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The racist attack in Hanau showed how dangerous conditions are for Muslims in Germany. The continuing calls for more security for Muslim institutions are growing increasingly urgent.
Rarely has Horst Seehofer appeared so honest. Quiet, composed, but with a slightly raspy voice, Germany's interior minister on Friday afternoon opened his press conference with journalists concerning the shooting in Hanau. "The racist background to this act in my view is completely undisputed and cannot be relativized," he said. Seehofer noted that there was a very high "right-wing" danger in the country and for democracy, and that represents "the greatest security threat in our country."
Increased police presence at sensitive institutions
As a consequence of the attack on Wednesday afternoon, the interior minister said "sensitive institutions" such as mosques would see an increased police presence. More police are also to be deployed at train stations, airports and areas along the border, Seehofer added. He warned that copycat attacks, as well as acts of rage over the shooting in Hanau, could not be ruled out, pointing to numerous large events taking place over the coming days, including Carnival festivities. Seehofer said he had coordinated his plan with state interior ministers and had the support of the federal police.
Copycat attacks, as well as acts of rage over the shooting in Hanau, could not be ruled out, said German Interior Minister Horst Seehofer.
The German government's integration commissioner, Annette Widmann-Mauz, called for more state action to combat Islamophobia. She said she wanted to speak with her concerned ministerial colleagues about whether "we are doing enough (to fight) right-wing extremism and hate crimes," she told the Essener Funke Mediengruppe. Muslims, Jews and people with an immigrant background are feeling increasingly threatened and attacked and have a justified fear of attacks. "It is now all the more important to do everything we can to protect them," Widmann-Mauz said. She proposed establishing an expert commission and trusted points of contact across the country for threatened individuals. Good prevention work must get sustainable funding, Widmann-Mauz said. "We cannot wait for the next attack."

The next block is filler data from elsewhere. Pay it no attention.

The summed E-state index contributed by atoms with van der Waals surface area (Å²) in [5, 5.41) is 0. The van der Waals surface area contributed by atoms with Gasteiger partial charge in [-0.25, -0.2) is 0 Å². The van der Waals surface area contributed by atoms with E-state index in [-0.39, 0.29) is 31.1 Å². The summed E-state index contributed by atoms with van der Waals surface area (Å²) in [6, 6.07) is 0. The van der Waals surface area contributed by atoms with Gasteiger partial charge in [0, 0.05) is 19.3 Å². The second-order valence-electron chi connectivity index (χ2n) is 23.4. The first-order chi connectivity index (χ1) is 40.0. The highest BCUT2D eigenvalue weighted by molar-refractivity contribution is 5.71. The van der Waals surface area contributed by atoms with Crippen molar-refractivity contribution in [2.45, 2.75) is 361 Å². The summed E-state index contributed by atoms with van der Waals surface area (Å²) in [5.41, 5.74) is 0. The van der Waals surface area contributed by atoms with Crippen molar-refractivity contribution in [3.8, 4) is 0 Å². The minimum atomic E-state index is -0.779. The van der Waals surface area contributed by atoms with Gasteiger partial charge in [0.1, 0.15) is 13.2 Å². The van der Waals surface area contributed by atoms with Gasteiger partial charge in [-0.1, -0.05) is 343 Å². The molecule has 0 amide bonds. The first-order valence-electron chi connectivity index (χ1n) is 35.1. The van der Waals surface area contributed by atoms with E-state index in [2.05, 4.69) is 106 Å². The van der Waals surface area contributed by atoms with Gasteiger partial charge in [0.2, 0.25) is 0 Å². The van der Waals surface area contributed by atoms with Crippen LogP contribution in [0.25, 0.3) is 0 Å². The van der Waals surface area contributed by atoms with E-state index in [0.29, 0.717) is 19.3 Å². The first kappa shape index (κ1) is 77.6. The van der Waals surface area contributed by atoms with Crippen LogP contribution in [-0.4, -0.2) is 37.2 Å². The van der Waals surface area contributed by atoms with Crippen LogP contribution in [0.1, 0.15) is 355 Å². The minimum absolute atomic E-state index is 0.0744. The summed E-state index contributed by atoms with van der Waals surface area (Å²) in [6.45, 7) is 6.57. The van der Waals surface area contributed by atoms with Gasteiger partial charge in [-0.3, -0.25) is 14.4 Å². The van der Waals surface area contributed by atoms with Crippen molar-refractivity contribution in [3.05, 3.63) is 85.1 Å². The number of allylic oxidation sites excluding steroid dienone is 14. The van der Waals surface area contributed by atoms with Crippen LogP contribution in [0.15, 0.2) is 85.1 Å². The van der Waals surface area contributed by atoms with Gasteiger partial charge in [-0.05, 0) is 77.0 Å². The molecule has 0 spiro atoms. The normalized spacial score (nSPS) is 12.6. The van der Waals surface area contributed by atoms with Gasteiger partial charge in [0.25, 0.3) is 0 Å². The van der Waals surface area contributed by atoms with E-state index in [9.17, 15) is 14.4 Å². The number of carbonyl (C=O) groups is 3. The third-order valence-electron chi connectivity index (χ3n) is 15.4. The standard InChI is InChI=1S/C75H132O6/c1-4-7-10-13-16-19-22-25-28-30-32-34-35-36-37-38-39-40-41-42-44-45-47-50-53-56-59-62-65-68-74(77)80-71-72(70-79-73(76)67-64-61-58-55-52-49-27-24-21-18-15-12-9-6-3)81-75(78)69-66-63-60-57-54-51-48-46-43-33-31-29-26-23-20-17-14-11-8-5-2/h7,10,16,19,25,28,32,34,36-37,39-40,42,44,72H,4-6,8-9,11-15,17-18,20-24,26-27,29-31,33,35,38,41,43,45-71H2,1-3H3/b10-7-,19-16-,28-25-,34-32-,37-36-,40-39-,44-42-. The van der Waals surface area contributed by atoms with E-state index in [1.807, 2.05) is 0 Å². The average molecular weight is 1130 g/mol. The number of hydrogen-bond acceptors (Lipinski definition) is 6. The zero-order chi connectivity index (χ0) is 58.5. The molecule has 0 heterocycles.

Rethinking the debate
Zekeriya Altug, spokesman for the Cologne-based Turkish-Islamic Union for Religious Affairs (DITIB), backed Widmann-Mauz's proposed expert commission. He also called for rethinking the debate in German society. The problem of Islamophobia must be recognized, Altug said, stressing it must also be a part of the agenda at the German Islam Conference. The proposed expert commission should implement and support appropriate measures, he added. Mosque representatives should form the core of such a body, and the protection of mosques should be improved, Altug said.
This police work falls to Germany's federal states. On Thursday, the government of North Rhine-Westphalia strengthened their security measures for Muslims. The state's interior minister, Herbert Reuel, said that police would patrol in predominantly Muslim areas, and specifically noted 900 mosques across North Rhine-Westphalia that would see an increased presence during Friday prayers. In addition, police contacts are to offer mosque communities advice and help. In this hour, North Rhine-Westphalia stands firmly on the side of our foreign fellow citizens, especially those who have immigrated from Muslim countries, said Reul.